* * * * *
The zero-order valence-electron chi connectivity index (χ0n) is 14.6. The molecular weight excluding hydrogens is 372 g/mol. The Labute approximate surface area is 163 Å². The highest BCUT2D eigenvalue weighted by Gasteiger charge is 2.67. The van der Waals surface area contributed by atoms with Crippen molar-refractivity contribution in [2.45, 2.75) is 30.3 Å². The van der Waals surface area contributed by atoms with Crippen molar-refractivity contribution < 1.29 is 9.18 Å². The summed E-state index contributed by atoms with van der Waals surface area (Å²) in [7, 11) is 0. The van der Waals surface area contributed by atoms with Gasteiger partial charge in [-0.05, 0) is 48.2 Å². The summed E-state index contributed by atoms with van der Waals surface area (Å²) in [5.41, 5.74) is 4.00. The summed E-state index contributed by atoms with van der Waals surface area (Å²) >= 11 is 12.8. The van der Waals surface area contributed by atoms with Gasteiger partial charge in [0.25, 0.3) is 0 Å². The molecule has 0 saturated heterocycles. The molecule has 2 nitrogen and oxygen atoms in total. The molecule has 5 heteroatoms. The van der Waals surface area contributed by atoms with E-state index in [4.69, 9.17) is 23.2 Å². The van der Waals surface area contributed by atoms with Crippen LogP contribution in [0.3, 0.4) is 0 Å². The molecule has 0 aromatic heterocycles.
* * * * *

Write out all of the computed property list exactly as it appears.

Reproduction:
The zero-order valence-electron chi connectivity index (χ0n) is 14.6. The molecular weight excluding hydrogens is 372 g/mol. The Labute approximate surface area is 163 Å². The highest BCUT2D eigenvalue weighted by Gasteiger charge is 2.67. The van der Waals surface area contributed by atoms with Crippen molar-refractivity contribution in [2.45, 2.75) is 30.3 Å². The van der Waals surface area contributed by atoms with Crippen molar-refractivity contribution < 1.29 is 9.18 Å². The summed E-state index contributed by atoms with van der Waals surface area (Å²) in [7, 11) is 0. The van der Waals surface area contributed by atoms with Gasteiger partial charge in [-0.05, 0) is 48.2 Å². The summed E-state index contributed by atoms with van der Waals surface area (Å²) in [5.41, 5.74) is 4.00. The summed E-state index contributed by atoms with van der Waals surface area (Å²) >= 11 is 12.8. The van der Waals surface area contributed by atoms with Gasteiger partial charge in [0.25, 0.3) is 0 Å². The molecule has 0 saturated heterocycles. The molecule has 2 nitrogen and oxygen atoms in total. The molecule has 5 heteroatoms. The van der Waals surface area contributed by atoms with E-state index in [4.69, 9.17) is 23.2 Å². The van der Waals surface area contributed by atoms with Crippen LogP contribution in [0.3, 0.4) is 0 Å². The molecule has 0 aromatic heterocycles.